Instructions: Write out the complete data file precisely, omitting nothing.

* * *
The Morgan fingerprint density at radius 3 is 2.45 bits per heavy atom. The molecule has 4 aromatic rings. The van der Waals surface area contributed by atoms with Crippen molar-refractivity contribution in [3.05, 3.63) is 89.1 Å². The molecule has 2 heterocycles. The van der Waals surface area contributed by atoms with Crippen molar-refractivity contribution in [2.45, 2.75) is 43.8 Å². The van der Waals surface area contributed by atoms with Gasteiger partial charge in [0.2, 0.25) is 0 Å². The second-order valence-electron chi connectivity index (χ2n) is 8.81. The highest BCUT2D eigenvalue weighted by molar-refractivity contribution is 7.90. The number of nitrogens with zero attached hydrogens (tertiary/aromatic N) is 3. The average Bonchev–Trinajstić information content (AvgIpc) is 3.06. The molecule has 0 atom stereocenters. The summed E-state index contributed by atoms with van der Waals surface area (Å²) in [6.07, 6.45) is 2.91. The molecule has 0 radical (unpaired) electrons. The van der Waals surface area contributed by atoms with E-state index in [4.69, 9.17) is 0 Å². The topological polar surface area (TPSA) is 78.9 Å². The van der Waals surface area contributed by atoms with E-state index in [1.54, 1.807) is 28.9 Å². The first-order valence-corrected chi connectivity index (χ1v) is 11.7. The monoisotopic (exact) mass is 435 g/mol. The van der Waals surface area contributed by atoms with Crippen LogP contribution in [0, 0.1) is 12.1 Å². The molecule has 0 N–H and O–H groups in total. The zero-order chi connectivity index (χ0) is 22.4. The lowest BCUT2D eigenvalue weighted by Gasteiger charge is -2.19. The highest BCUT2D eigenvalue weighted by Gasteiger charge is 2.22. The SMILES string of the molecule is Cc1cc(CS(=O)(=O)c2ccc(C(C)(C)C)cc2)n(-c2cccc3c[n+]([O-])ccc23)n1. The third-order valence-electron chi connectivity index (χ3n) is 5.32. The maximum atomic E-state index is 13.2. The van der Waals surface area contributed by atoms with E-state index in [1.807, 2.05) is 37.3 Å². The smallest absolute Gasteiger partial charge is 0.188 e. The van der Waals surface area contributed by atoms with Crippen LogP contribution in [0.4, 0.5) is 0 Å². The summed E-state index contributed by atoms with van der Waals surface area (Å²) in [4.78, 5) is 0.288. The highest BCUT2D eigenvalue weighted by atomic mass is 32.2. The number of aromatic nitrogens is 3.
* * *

The Morgan fingerprint density at radius 3 is 2.45 bits per heavy atom. The molecule has 4 aromatic rings. The van der Waals surface area contributed by atoms with Crippen molar-refractivity contribution in [3.05, 3.63) is 89.1 Å². The molecule has 2 heterocycles. The van der Waals surface area contributed by atoms with Crippen molar-refractivity contribution in [2.45, 2.75) is 43.8 Å². The van der Waals surface area contributed by atoms with Gasteiger partial charge in [0.2, 0.25) is 0 Å². The second-order valence-electron chi connectivity index (χ2n) is 8.81. The highest BCUT2D eigenvalue weighted by molar-refractivity contribution is 7.90. The number of nitrogens with zero attached hydrogens (tertiary/aromatic N) is 3. The average Bonchev–Trinajstić information content (AvgIpc) is 3.06. The molecule has 0 atom stereocenters. The summed E-state index contributed by atoms with van der Waals surface area (Å²) in [6.07, 6.45) is 2.91. The molecule has 0 radical (unpaired) electrons. The van der Waals surface area contributed by atoms with E-state index in [4.69, 9.17) is 0 Å². The topological polar surface area (TPSA) is 78.9 Å². The van der Waals surface area contributed by atoms with E-state index in [1.54, 1.807) is 28.9 Å². The first-order valence-corrected chi connectivity index (χ1v) is 11.7. The monoisotopic (exact) mass is 435 g/mol. The van der Waals surface area contributed by atoms with Crippen LogP contribution in [0, 0.1) is 12.1 Å². The molecule has 0 N–H and O–H groups in total. The zero-order chi connectivity index (χ0) is 22.4. The lowest BCUT2D eigenvalue weighted by Gasteiger charge is -2.19. The highest BCUT2D eigenvalue weighted by Gasteiger charge is 2.22. The SMILES string of the molecule is Cc1cc(CS(=O)(=O)c2ccc(C(C)(C)C)cc2)n(-c2cccc3c[n+]([O-])ccc23)n1. The third-order valence-electron chi connectivity index (χ3n) is 5.32. The maximum atomic E-state index is 13.2. The van der Waals surface area contributed by atoms with E-state index in [1.807, 2.05) is 37.3 Å². The smallest absolute Gasteiger partial charge is 0.188 e. The van der Waals surface area contributed by atoms with Crippen LogP contribution in [0.4, 0.5) is 0 Å². The summed E-state index contributed by atoms with van der Waals surface area (Å²) in [4.78, 5) is 0.288. The highest BCUT2D eigenvalue weighted by atomic mass is 32.2. The number of aromatic nitrogens is 3.